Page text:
Dead Sharks Found on Cape Cod Shoreline Most Likely Killed by Cold

Thresher Sharks/CC

Two sharks found dead on Cape Cod shoreline on Wednesday might have been killed by the cold temperatures experienced by the northeast region in recent days.

Heavy snowfall, negative temperatures, icy winds… The United States and Canada have been experiencing unprecedented cold temperatures for several days. It is explained by the presence of an anticyclonic ridge which settled from the Pacific to the west of Canada according to meteorologists. In New England, the cold seemed to be responsible for the death of two thresher sharks found dead on shoreline of Cape Cod in recent days, according to scientists.

According to marine scientist Greg Skormal, reported by the New York Times, the cold may have frozen the gills of the sharks, preventing them from breathing normally. “If you have cold air, it will freeze their gills very quickly,” he said. “These branchial filaments are very sensitive and it would not take long for the shark to die.”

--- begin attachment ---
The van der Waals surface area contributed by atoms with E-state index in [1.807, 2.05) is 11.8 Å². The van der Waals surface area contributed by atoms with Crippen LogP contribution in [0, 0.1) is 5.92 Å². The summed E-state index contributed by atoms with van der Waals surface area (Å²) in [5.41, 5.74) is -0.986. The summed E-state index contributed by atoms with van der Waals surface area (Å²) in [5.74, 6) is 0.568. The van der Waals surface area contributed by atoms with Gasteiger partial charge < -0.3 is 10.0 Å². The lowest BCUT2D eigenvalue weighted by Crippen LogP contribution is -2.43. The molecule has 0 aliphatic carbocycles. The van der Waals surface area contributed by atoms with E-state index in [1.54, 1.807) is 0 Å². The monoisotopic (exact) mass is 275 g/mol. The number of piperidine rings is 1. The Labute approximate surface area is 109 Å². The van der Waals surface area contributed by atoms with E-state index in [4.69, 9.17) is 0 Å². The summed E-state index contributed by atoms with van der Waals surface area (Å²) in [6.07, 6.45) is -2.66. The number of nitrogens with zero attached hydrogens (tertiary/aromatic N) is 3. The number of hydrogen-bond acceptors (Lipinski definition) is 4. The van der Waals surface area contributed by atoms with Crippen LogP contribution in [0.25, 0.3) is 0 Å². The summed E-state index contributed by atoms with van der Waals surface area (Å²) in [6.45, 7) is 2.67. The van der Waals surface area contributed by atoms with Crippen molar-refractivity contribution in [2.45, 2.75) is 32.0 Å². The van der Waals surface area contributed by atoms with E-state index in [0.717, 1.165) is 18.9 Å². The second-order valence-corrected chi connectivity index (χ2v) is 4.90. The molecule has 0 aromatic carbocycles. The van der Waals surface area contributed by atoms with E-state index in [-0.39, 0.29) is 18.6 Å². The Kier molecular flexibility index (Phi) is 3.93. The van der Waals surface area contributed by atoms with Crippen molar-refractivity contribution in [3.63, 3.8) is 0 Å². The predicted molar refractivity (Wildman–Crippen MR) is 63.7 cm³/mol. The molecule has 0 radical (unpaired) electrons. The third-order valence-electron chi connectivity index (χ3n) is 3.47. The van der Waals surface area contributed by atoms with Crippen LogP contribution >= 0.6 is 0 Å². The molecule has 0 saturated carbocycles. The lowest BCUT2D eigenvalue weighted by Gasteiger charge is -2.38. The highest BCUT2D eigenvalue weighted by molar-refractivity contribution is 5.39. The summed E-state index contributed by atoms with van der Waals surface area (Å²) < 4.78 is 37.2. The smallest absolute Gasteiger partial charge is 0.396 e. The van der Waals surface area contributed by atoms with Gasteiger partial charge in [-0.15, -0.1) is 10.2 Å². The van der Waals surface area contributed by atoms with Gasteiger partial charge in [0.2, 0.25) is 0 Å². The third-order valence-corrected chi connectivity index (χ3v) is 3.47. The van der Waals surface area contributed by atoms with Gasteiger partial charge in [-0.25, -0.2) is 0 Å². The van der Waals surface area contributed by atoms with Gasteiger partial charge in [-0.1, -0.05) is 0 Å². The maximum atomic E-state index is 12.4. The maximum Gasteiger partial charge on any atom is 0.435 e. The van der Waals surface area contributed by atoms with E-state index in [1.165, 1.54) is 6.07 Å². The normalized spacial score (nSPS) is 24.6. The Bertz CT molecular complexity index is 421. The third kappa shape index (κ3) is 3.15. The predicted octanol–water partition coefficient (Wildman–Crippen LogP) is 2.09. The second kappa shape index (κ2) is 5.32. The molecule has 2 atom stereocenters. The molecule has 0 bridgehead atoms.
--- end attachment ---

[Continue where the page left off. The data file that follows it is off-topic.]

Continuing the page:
According to Skomal, the two male sharks, found in Cape Cod were thresher sharks. Thresher sharks are on average about 12 feet long and prefer the open ocean where they pray on schools of small fish by whipping them with their long tails. “They started heading south as the northern waters cooled down, but were trapped by Cape Cod, like some dolphins before them and were pushed onto the beach, where the cold may have precipitated their death,” he said, quoted by the NYT

Scientists at the Atlantic White Shark Conservancy took tissue samples and removed organs from the sharks to examine.

Shakes Gilles

Editor of The Talking Democrat. He enjoys bike riding, kayaking and playing soccer. On a slow weekend, you'll find him with a book by the lake.